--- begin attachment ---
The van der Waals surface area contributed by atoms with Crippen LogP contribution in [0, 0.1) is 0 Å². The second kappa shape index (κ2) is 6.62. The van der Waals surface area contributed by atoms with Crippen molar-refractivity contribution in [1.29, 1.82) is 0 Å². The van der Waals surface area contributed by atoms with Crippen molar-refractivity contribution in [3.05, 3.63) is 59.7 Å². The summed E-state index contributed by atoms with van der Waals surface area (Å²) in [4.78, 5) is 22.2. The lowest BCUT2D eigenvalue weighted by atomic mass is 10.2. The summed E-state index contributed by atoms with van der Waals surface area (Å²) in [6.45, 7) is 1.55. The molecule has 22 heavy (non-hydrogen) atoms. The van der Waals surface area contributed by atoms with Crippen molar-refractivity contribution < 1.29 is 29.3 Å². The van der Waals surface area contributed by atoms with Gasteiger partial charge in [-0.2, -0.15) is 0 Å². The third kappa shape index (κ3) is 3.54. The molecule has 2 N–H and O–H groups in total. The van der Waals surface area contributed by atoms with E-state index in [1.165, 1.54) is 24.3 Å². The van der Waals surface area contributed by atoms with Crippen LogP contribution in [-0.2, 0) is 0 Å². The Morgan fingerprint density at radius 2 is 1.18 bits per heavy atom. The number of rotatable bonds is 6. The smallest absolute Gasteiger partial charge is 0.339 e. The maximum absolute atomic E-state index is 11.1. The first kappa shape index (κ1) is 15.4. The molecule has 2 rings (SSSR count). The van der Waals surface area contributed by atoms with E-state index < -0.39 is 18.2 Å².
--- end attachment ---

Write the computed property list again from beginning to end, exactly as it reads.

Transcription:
The van der Waals surface area contributed by atoms with Crippen LogP contribution in [0, 0.1) is 0 Å². The second kappa shape index (κ2) is 6.62. The van der Waals surface area contributed by atoms with Crippen molar-refractivity contribution in [1.29, 1.82) is 0 Å². The van der Waals surface area contributed by atoms with Crippen molar-refractivity contribution in [3.05, 3.63) is 59.7 Å². The summed E-state index contributed by atoms with van der Waals surface area (Å²) in [4.78, 5) is 22.2. The lowest BCUT2D eigenvalue weighted by atomic mass is 10.2. The summed E-state index contributed by atoms with van der Waals surface area (Å²) in [6.45, 7) is 1.55. The molecule has 22 heavy (non-hydrogen) atoms. The van der Waals surface area contributed by atoms with Crippen molar-refractivity contribution < 1.29 is 29.3 Å². The van der Waals surface area contributed by atoms with Gasteiger partial charge in [-0.2, -0.15) is 0 Å². The third kappa shape index (κ3) is 3.54. The molecule has 2 N–H and O–H groups in total. The van der Waals surface area contributed by atoms with E-state index in [1.165, 1.54) is 24.3 Å². The van der Waals surface area contributed by atoms with Crippen LogP contribution in [-0.2, 0) is 0 Å². The Morgan fingerprint density at radius 2 is 1.18 bits per heavy atom. The number of rotatable bonds is 6. The smallest absolute Gasteiger partial charge is 0.339 e. The maximum absolute atomic E-state index is 11.1. The first kappa shape index (κ1) is 15.4. The molecule has 2 rings (SSSR count). The van der Waals surface area contributed by atoms with E-state index < -0.39 is 18.2 Å².